Defendant complied with the requirements of the statute July 6,
1914, designating 21 Park Row, New York, as its place of business,
and Philip B. Adams as its agent upon whom process might be served.
The designation and appointment have not been revoked.
It is not denied, however, that defendant had removed from the
state before service on Adams, and, as we have stated, the
contracts sued on made the place of their performance Kenosha,
Wisconsin. But, in emphasis of the requirement of the statute, it
is urged that at all of the times of the duration of the contracts
sued on and their breaches, defendant was doing business in the
state, and at any time had the right to transact business in the
state. It is further urged that the contracts contemplated they
might be performed within the state. There is no allegation of such
performance, nor that the present causes of action arose out of
acts or transactions within the state. The other circumstances of
emphasis may be disregarded, as the validity of the service depends
upon the statute, assuming it to be controlling -- that is,
whether, under its requirements, the unrevoked designation of Adams
as an agent of defendant gave the latter constructive presence in
the state. And making that assumption of the control of the
statute, which we do in deference to counsel's contention, for
light we must turn to New York decisions, and there is scarcely
ambiguity in them, though the facts in none of them included an
actual absence from the state of the corporation with which they,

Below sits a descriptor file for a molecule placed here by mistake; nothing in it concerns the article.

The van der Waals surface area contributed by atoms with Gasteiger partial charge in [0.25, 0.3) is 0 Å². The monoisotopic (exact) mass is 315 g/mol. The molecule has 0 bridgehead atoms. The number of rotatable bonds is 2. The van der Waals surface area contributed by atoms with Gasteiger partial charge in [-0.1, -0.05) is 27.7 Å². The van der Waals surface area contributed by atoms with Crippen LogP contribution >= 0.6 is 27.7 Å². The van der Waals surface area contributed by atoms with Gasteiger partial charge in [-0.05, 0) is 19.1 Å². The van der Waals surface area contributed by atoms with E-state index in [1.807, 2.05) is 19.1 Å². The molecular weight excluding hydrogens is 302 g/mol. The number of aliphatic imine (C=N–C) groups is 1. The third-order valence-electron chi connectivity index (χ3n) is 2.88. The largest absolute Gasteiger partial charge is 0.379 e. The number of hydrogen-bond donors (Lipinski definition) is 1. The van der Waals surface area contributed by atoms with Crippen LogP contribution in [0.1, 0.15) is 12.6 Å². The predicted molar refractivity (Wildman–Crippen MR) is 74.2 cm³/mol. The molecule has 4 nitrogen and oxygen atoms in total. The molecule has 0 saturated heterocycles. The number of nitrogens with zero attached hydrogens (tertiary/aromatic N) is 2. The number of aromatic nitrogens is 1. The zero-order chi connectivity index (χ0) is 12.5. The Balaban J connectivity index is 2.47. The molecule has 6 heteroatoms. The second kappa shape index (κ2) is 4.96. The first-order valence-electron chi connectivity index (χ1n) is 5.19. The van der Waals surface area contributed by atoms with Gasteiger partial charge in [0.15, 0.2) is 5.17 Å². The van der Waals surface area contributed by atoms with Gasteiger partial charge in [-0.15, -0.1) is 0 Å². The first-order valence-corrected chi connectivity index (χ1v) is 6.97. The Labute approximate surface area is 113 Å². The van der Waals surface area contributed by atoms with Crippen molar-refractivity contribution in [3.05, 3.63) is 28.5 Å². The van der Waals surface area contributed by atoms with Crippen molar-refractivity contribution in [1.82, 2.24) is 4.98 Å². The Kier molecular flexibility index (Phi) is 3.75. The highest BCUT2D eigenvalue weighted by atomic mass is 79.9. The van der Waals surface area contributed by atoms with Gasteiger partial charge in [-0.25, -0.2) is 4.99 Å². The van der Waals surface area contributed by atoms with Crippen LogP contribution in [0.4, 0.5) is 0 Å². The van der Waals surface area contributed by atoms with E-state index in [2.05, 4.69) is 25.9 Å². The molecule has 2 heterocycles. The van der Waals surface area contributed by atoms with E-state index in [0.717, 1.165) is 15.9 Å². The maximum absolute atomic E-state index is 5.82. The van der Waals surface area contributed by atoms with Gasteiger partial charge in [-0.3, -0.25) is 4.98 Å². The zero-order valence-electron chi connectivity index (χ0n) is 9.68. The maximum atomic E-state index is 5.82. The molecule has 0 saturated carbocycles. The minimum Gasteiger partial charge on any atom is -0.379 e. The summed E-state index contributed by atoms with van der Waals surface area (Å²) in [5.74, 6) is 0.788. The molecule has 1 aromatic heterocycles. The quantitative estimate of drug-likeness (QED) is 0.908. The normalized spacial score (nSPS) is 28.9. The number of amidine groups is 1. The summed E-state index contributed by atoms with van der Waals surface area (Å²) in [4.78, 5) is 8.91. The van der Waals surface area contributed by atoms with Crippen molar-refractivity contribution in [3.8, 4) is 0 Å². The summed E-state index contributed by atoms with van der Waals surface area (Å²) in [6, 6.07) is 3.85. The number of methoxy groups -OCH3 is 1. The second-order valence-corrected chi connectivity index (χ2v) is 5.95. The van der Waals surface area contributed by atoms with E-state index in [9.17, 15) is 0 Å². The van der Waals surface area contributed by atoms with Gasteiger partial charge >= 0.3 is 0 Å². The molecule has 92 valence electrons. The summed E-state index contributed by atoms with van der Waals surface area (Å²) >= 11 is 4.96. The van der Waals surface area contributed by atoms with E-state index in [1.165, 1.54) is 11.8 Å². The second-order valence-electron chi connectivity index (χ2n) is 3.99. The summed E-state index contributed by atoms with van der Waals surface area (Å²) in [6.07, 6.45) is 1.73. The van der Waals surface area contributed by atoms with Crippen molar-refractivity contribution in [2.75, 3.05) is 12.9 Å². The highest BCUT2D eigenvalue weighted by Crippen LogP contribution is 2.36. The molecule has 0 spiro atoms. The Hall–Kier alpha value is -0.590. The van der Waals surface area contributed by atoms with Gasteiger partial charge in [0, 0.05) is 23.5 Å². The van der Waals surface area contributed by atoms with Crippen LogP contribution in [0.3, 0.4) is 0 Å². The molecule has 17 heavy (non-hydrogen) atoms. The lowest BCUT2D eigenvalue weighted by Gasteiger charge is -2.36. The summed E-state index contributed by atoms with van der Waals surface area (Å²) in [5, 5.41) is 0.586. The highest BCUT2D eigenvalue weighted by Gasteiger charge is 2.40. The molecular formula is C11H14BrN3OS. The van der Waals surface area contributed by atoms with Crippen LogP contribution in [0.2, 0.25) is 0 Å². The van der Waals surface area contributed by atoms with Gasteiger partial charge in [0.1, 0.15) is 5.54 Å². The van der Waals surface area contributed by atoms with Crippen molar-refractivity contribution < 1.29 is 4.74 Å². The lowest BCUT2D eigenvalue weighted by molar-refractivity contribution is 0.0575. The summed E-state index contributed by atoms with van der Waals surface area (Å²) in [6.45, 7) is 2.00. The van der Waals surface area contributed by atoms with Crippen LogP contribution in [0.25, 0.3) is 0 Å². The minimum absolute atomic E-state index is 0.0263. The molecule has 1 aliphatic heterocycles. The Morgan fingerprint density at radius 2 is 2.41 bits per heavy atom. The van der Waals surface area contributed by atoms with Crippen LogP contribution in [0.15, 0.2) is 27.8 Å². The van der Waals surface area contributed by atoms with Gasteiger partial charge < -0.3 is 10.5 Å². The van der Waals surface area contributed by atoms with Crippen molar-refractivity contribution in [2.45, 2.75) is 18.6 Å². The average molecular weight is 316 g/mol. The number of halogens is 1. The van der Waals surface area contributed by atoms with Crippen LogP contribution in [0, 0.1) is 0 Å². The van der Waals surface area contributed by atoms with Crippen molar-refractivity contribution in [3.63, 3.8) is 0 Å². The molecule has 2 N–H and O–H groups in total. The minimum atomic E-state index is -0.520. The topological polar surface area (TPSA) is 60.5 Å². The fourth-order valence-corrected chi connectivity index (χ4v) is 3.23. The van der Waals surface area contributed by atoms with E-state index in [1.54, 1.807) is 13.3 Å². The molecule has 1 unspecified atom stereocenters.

the cases, were concerned.
Bagdon v. Philadelphia & Reading Coal & Iron
217 N.Y. 432, passed upon the effect of a cause of action
arising out of the state, the corporation, however, doing business
within the state, and having complied with the statute in regard to
its place of business and the designation of an agent upon whom
process could be served. But the court throughout the opinion, with
Page 251 U. S. 379
of the necessity of making the ground of its decision the fact
that the corporation was doing business in the state, dwelt upon
the fact, and distinguished thereby Old Wayne Mut. Life Assn.
v. McDonough, 204 U. S. 8
Simon v. Southern Ry. Co., 236 U.
, in both of which the causes of action were based
on transactions done outside of the states in which the suits were
Tauza v. Susquehanna Coal Co.,
220 N.Y. 259, is nearer
in principle of decision than the case just commented upon. The
question of the doing of business within the state by the coal
company was in the case, and was discussed. But the question was
unconnected with a statutory designation of a place of business or
of an agent to receive service of process. However, there was an
implication of agency in the coal company's sales agent under other
provisions of the Code of Civil Procedure of the state and it was
considered that the principle of Bagdon v. Philadelphia &
Reading C. & I. Co., supra,
applied. But the court went
further, and left no doubt of the ground of its decision. It said:
"Unless a foreign corporation is engaged in business within the
state, it is not brought within the state by the presence of its
agents," citing and deferring to St. Louis Southwestern Ry. Co.
v. Alexander, 227 U. S. 218
further said: "The essential thing is that the corporation shall
have come into the state." If prior cases have a different bent,
they must be considered as overruled, as was recognized in
Dollar Co. v. Canadian Car & Foundry Co.,
In resting the case on New York decisions, we do not wish to be
understood that the validity of such service as here involved would
not be of federal cognizance, whatever the decision of a state
court, and refer to Pennoyer v. Neff, 95 U. S.
; St. Louis Southwestern Ry. Co. v. Alexander,
supra; Philadelphia & Reading Ry. Co. v. McKibben,
243 U. S. 264
Meisukas v. Greenough
Page 251 U. S. 380
Ash Coal Co., 244 U. S. 54
People Tobacco Co. v. American Tobacco Co., 246 U. S.
It follows that the district court did not have jurisdiction of
defendant, and its order and judgment dismissing the complaint